Shay Volta, one of the dual protagonists of Tim Schafer’s Broken Age, is trapped on board a massive spaceship, forced by a (s)mothering AI to run simulations that he’s long outgrown: saving his animated sock-puppet companions from an ice-cream avalanche (armed only with a spoon) or helping them survive a tickle ambush. The game’s other hero, Vella Tartine, is also trapped; she’s the victim of her village’s maiden-sacrificing customs, now that they’ve lost the will to fight back against the monstrous Mog Chothra. On the other hand, while those who indulge Broken Age may be temporarily transfixed or immersed in the watercolor-y aesthetic of the game’s cloud villages, whipped-cream mountains, and sinister cuteness (that many-tentacled alien only wants to give you a present!), the simplistic, contextual controls of this point-and-click adventure all but guarantee that the player will never be stuck.
For those who Kickstarted Broken Age on the promise of the fiendish puzzles that filled Shafer’s earlier games (Grim Fandango, Full Throttle, The Secret of Monkey Island), the lack of difficulty may come as a crushing blow. But to those merely seeking the nostalgia of childhood entertainments, Broken Age is an absolutely fulfilling, interactive storybook. Like The Princess Bride, the narrative is filled with adult jokes (one of Shay’s breakfast options is Soylent Greens, and Vella makes herself more appealing to Mog Chothra using a fragrance known only as Beast Hooker) and clever dialogue trees (including a literal Dialogue Tree that you must disgust into vomiting up its precious sap) that are more than worth the price of admission. There’s no elaborate puzzle chain to be solved in order to convince a character to part with his piece of modernist art, only the pleasure of conversing with a self-hating ironic lumberjack. There’s no need to struggle with figuring out how to interact with objects; you simply click on them, and Shay and Vella will perform the most logical action, whether that’s talking to, picking up, looking at, or otherwise manipulating it.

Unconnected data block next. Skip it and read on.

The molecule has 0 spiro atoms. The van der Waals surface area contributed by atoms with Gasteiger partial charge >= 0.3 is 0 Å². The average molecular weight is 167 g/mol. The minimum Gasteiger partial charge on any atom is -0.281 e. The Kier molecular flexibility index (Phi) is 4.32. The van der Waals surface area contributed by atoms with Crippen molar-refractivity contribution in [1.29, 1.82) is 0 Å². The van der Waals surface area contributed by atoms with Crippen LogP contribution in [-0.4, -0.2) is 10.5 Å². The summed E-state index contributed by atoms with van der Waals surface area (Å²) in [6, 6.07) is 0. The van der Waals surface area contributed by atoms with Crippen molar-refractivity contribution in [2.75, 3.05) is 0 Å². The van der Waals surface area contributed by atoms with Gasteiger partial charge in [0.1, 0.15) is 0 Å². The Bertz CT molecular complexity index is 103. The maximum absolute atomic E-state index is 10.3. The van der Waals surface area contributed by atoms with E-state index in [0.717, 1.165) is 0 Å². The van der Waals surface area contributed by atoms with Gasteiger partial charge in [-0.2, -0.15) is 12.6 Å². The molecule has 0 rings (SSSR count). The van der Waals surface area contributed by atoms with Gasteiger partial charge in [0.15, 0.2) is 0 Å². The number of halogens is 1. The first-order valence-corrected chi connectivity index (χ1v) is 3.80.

Broken Age is reduced in complexity, then, but not in charm. If it does away with verb-based actions, it’s in the hopes of emphasizing the joys of exploring these two worlds rather than the frustrations of a pixel hunt. Forgetting to don cloudshoes in the floating Meriloft won’t result in a Game Over that makes you wish you’d saved more frequently, and allows the player to immerse themselves more fully in the game. Players will try out every combination of inventory items not because they’re stuck on an illogical puzzle, but because the scripted responses are hilarious. (There are also some high-wattage voice actors, including Elijah Wood, Jack Black, and Wil Wheaton.)
Of course, Broken Age is itself currently broken: Act two is still being completed and won’t be offered until later in the year, and as a free update. To that end, certain mechanics—like swapping between Shay and Vella in order to solve puzzles—have yet to be implemented, and characters like Shay’s wolfish tempter, Marek, and Vella’s mysterious savior, the Dead Eyed God, remain clouded in mystery. That said, “broken” is in this case a subjective term: Even without act one’s massive cliffhanger (in which Shay and Vella accidentally swap places), more Broken Age can’t come soon enough.